NIH Research Festival
Background. Recreational use of marijuana and/or alcohol can modulate host immune networks in response to pathogens. Previously, we found a selective dose-dependent suppression of ex vivo HIV-1 replication in primary macrophages by THC treatment of monocytes during differentiation. In this study, we investigated the molecular consequences of EtOH or THC with EtOH on gene expression profiles during early monocyte differentiation.
Methods. Human peripheral blood monocytes from five healthy donors were exposed ex-vivo to EtOH or THC plus EtOH during differentiation for six hours, one day, or three days. Each treatment and time point mRNA profiles were individually compared to untreated monocytes using microarrays. The limma R package was used for Differential Expression Genes (DEG) analyses. Pathway analyses were completed on DEGs using Qiagen‚Äôs Ingenuity Pathways Analysis (IPA).
Results. EtOH pathways were associated with proinflammation. THC pathways were associated with the regulation of immune activation. Through time EtOH and THC treatments shifted monocyte profiles toward metabolic pathways. By day 3, EtOH treatments no longer perturbed proinflammatory pathways in monocytes, while THC treatments continued to regulate or inhibit the monocyte immune activation pathway profile.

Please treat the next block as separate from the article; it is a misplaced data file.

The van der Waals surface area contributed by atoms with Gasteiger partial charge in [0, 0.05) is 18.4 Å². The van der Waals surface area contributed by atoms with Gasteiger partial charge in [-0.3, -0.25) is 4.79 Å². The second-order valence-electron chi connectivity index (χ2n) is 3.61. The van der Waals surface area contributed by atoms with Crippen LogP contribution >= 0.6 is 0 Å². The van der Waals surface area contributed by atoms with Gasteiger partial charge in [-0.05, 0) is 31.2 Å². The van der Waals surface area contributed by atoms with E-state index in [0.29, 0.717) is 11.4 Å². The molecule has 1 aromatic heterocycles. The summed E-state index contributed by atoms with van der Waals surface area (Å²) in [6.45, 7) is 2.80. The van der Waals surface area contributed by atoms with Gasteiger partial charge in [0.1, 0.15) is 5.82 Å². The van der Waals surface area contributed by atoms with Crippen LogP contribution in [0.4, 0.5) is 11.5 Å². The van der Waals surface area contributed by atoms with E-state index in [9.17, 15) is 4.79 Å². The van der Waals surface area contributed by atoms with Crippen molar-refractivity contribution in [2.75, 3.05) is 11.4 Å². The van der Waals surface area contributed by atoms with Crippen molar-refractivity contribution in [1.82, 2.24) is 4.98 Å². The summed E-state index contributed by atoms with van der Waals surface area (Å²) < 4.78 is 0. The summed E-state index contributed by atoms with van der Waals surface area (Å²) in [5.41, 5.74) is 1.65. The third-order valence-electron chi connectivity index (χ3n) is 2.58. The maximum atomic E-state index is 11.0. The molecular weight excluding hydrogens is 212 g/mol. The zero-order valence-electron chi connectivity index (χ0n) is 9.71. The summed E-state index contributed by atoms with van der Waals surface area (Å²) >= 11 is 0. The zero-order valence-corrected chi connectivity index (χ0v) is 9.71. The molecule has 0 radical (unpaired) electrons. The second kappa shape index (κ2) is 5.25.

Conclusions. EtOH exerts a proinflammatory effect on monocyte gene expression that gradually decreases over time. THC ameliorates the proinflammatory effects of EtOH. Furthermore, THC inhibits immune activation pathways at all time points. Furthermore, THC modifies the immune activation landscape to diminish HIV-1 replication in cells of the monocyte lineage. These ex vivo approaches inform discovery of the complex interactions between substance use, immune function, and HIV-1 replication.
Scientific Focus Area: Virology
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